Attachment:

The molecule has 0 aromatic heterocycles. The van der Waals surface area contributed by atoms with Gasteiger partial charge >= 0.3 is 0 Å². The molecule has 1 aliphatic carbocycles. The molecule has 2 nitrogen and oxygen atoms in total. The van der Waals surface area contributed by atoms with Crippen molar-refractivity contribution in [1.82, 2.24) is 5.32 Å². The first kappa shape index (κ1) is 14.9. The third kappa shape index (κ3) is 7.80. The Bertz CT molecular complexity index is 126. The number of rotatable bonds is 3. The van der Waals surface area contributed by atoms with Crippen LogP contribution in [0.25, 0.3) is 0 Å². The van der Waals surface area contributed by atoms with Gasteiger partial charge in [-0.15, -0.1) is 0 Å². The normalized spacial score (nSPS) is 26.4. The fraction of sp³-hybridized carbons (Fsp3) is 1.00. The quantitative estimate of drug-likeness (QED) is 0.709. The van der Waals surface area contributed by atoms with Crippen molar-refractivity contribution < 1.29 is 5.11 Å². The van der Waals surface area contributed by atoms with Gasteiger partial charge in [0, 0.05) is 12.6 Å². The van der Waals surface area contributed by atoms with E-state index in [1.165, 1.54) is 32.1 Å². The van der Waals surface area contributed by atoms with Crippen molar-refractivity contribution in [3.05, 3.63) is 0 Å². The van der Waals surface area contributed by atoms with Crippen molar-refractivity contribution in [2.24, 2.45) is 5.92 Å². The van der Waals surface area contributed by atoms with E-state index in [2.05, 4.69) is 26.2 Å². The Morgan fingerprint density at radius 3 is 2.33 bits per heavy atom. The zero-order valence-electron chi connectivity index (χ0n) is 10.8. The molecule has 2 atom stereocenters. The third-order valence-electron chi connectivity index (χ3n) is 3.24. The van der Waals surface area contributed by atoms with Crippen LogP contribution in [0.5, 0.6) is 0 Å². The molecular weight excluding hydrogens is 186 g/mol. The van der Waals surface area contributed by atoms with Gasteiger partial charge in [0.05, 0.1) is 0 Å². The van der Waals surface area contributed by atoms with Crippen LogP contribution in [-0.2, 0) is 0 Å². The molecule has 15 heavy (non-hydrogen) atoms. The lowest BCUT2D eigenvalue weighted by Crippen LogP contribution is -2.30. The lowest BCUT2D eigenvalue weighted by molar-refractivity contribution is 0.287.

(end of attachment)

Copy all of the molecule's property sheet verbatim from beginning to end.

The molecule has 0 aromatic heterocycles. The van der Waals surface area contributed by atoms with Gasteiger partial charge >= 0.3 is 0 Å². The molecule has 1 aliphatic carbocycles. The molecule has 2 nitrogen and oxygen atoms in total. The van der Waals surface area contributed by atoms with Crippen molar-refractivity contribution in [1.82, 2.24) is 5.32 Å². The first kappa shape index (κ1) is 14.9. The third kappa shape index (κ3) is 7.80. The Bertz CT molecular complexity index is 126. The number of rotatable bonds is 3. The van der Waals surface area contributed by atoms with Crippen LogP contribution in [0.25, 0.3) is 0 Å². The van der Waals surface area contributed by atoms with Gasteiger partial charge in [-0.15, -0.1) is 0 Å². The normalized spacial score (nSPS) is 26.4. The fraction of sp³-hybridized carbons (Fsp3) is 1.00. The quantitative estimate of drug-likeness (QED) is 0.709. The van der Waals surface area contributed by atoms with Crippen molar-refractivity contribution < 1.29 is 5.11 Å². The van der Waals surface area contributed by atoms with Gasteiger partial charge in [0, 0.05) is 12.6 Å². The van der Waals surface area contributed by atoms with E-state index in [1.165, 1.54) is 32.1 Å². The van der Waals surface area contributed by atoms with Crippen molar-refractivity contribution in [3.05, 3.63) is 0 Å². The van der Waals surface area contributed by atoms with Crippen molar-refractivity contribution in [2.24, 2.45) is 5.92 Å². The van der Waals surface area contributed by atoms with E-state index in [2.05, 4.69) is 26.2 Å². The Morgan fingerprint density at radius 3 is 2.33 bits per heavy atom. The zero-order valence-electron chi connectivity index (χ0n) is 10.8. The molecule has 2 atom stereocenters. The third-order valence-electron chi connectivity index (χ3n) is 3.24. The van der Waals surface area contributed by atoms with Crippen LogP contribution in [0.5, 0.6) is 0 Å². The molecular weight excluding hydrogens is 186 g/mol. The van der Waals surface area contributed by atoms with Gasteiger partial charge in [0.05, 0.1) is 0 Å². The van der Waals surface area contributed by atoms with Crippen LogP contribution in [-0.2, 0) is 0 Å². The molecule has 15 heavy (non-hydrogen) atoms. The lowest BCUT2D eigenvalue weighted by Crippen LogP contribution is -2.30. The lowest BCUT2D eigenvalue weighted by molar-refractivity contribution is 0.287.